Comments (13)

  1. Are Los Angeles county rules much different? I live in Little rock. I’m looking to place a couple of tiny hones on my property. Is this a possibility in LA county. Thanks for your help.

    1. Hi Russ. Good question. Even though the state has been pushing for the ADUs to take pressure off the local rents, Los Angeles City fought the more liberal changes till recently. The county allows ADUs, but because of the guideline variables, I recommend getting an architect familiar with your area (and the newest ADU parameters) to evaluate your specific property and see if the construction of the multiple structures are doable.

  2. Do you know what would be the concerns for a property in the coastal commission area? Specifically, Topanga Canyon. It’s tough to get permission to build anything there, but does this remove some of the difficulties now?

    1. As a generality many of the of the code/permitting issues to build AUDs in California/Los Angeles region have be eliminated or eased up… That said the Coastal Commission is dancing to their own song (difficult as you know), and if you’re dealing with septic tanks, that adds another layer of criteria. I recommend discussing your specific scenario with a “knowledgeable” residential architect that’s familiar with the commission and construction in the Santa Monica Mountains. Good luck.

  3. How about the unincorporated parts of Los Angeles? Do they have different rules on building a guess house or additions on an R1 lot? My house is in the city of Whittier but is part of LA county.

    1. Hi Jessi. Yes there a few differences between Los Angeles City and County’s approach to the ADU. It would be best to direct specific questions to an architect or the County’s Building and Safety department http://dpw.lacounty.gov/bsd/content/ Good luck. Ron

  4. Thank you for the article, very infotmative. What do you think k would be the average cost of converting a garage? Also do you recommend where or how to start the process? Thank you again.

  5. Thank you for the article, very infotmative. What do you think would be the average cost of converting a garage? Also do you recommend where or how to start the process? Thank you again.

    1. Hi Gerald. Too many variables to ballpark a number on cost. Where is the existing plumbing/sewer located,etc… Best to talk to a sharp architect that’s knowledgeable about ADUs and is tied into the local Building and Safety. He should be able to convey what it’s going to take to build out the garage to meet gov’t requirements. At that point you can determine the viability of the project, and start the process with the plans being drawn, and getting the permits squared away. Let me know if you need anything additional. Good Luck Ron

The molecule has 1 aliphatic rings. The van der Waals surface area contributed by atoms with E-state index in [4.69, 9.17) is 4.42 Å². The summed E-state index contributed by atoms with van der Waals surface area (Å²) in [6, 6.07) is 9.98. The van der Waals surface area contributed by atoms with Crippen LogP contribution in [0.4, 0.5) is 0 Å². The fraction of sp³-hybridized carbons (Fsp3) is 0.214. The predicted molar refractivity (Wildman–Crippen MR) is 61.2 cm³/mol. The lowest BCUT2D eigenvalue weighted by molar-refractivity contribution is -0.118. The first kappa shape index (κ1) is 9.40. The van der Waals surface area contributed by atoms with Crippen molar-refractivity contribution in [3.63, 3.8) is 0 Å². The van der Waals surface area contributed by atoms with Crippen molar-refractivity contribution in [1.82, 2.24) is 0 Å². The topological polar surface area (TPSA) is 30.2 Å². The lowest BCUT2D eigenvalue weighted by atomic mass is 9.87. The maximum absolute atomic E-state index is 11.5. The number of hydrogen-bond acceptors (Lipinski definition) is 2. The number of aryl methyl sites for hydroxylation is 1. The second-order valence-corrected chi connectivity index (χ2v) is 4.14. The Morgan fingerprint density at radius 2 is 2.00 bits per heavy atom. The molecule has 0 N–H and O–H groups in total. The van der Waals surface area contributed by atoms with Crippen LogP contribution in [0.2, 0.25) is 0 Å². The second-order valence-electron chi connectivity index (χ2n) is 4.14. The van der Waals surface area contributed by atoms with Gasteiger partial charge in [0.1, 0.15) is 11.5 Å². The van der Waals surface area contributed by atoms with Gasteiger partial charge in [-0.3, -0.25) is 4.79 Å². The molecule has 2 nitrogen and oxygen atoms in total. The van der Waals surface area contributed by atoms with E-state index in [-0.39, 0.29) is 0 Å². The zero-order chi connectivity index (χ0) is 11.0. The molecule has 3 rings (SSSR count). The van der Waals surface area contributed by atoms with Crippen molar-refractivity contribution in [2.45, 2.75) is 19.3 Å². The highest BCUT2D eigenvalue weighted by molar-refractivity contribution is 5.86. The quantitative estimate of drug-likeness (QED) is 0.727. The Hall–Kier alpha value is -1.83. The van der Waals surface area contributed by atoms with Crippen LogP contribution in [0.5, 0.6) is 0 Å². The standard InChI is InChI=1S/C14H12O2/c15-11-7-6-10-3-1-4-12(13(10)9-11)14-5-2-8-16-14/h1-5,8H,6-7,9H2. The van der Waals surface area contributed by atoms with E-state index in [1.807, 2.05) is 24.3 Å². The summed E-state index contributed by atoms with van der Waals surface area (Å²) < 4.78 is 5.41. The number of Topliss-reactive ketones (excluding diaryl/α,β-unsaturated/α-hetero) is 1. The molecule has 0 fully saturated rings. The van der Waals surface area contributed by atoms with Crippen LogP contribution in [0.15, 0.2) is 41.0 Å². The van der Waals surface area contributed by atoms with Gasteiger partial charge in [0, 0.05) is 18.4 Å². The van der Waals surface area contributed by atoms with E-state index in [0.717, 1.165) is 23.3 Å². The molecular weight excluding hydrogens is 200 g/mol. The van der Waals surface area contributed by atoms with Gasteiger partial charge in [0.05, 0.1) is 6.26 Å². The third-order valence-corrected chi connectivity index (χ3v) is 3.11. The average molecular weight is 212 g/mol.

6. Very nice article.

    With an ADU in the City of Los Angeles, is parking on the front lawn allowed? Doesn’t a certain percentage of the front lawn need to remain unpaved?

    In other words, can a homeowner pave 100% of the front lawn now?

    1. Thanks Jeff. The city/state wants residential property owners to conserve water, so as long as you meet setback requirements, you can probably get a variance from Dept of Building & Safely to allow the paving. I recommend checking before paving…

  7. Hi Ron,

    I recently purchased a ~1,500 sq/ft home on a ~7,000 sq/ft lot 3 months ago in West Hills that already had an attached garage conversion with a kitchen and bathroom. The unit itself is ~360 sq/ft, has a separate entrance and is actually quite nice. My driveway also has space for 2 cars.

    I’d love to get this unit permitted so that I can start collecting some much needed rental income. What do you recommend I do? I’ve read the bill at least 3 times and can’t find any guidelines that my unit doesn’t satisfy. However, I am worried about being forced by the city to return the space back into a garage and/or pay huge fines. Any suggestions would be much appreciated. Thank you!

    1. Hi Lee

      I agree, I wouldn’t want to put the eyes of Building and Safety on it, till I evaluated it further. I recommend having an architect that’s cognizant of the newest AUD guidelines look it over. He/she should be able to tell you if it’ll met the criteria as is, or require modifications. You’ll need plans, etc drawn up before approaching Building and Safety. Even though the build-out was done previously, they are going to treat it as new construction. You’ll still have to pop for permits, and your property taxes will be adjusted for the value of the improvements, but that would be well worth the ability to “legally” rent the unit… plus an easier scenario if there was a fire or something that required use of your homeowners insurance policy. Good luck – Ron

Leave a Reply

Your email address will not be published. Required fields are marked *